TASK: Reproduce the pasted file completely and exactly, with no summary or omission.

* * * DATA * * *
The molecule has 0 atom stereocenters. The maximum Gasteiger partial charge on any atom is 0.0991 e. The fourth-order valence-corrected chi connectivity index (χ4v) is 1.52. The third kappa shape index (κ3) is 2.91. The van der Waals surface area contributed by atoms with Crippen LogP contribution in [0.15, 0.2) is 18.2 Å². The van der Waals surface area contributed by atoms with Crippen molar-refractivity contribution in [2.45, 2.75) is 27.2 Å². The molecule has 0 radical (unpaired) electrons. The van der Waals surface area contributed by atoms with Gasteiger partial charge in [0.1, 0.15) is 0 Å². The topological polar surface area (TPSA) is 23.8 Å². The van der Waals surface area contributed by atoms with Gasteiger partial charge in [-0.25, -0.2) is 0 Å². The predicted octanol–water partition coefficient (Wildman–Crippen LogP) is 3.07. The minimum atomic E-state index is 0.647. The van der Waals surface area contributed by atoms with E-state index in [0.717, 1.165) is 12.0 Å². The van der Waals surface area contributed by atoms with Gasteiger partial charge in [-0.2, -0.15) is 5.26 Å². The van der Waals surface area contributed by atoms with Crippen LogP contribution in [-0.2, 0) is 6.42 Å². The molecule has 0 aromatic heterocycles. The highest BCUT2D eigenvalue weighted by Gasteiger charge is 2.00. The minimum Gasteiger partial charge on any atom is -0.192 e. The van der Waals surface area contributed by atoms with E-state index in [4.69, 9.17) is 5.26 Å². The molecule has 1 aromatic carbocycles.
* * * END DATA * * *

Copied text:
The molecule has 0 atom stereocenters. The maximum Gasteiger partial charge on any atom is 0.0991 e. The fourth-order valence-corrected chi connectivity index (χ4v) is 1.52. The third kappa shape index (κ3) is 2.91. The van der Waals surface area contributed by atoms with Crippen LogP contribution in [0.15, 0.2) is 18.2 Å². The van der Waals surface area contributed by atoms with Crippen molar-refractivity contribution in [2.45, 2.75) is 27.2 Å². The molecule has 0 radical (unpaired) electrons. The van der Waals surface area contributed by atoms with Gasteiger partial charge in [0.1, 0.15) is 0 Å². The topological polar surface area (TPSA) is 23.8 Å². The van der Waals surface area contributed by atoms with Gasteiger partial charge in [-0.25, -0.2) is 0 Å². The predicted octanol–water partition coefficient (Wildman–Crippen LogP) is 3.07. The minimum atomic E-state index is 0.647. The van der Waals surface area contributed by atoms with E-state index in [0.717, 1.165) is 12.0 Å². The van der Waals surface area contributed by atoms with Gasteiger partial charge in [-0.2, -0.15) is 5.26 Å². The van der Waals surface area contributed by atoms with Crippen LogP contribution in [-0.2, 0) is 6.42 Å². The molecule has 0 aromatic heterocycles. The highest BCUT2D eigenvalue weighted by Gasteiger charge is 2.00. The minimum Gasteiger partial charge on any atom is -0.192 e. The van der Waals surface area contributed by atoms with E-state index in [4.69, 9.17) is 5.26 Å². The molecule has 1 aromatic carbocycles.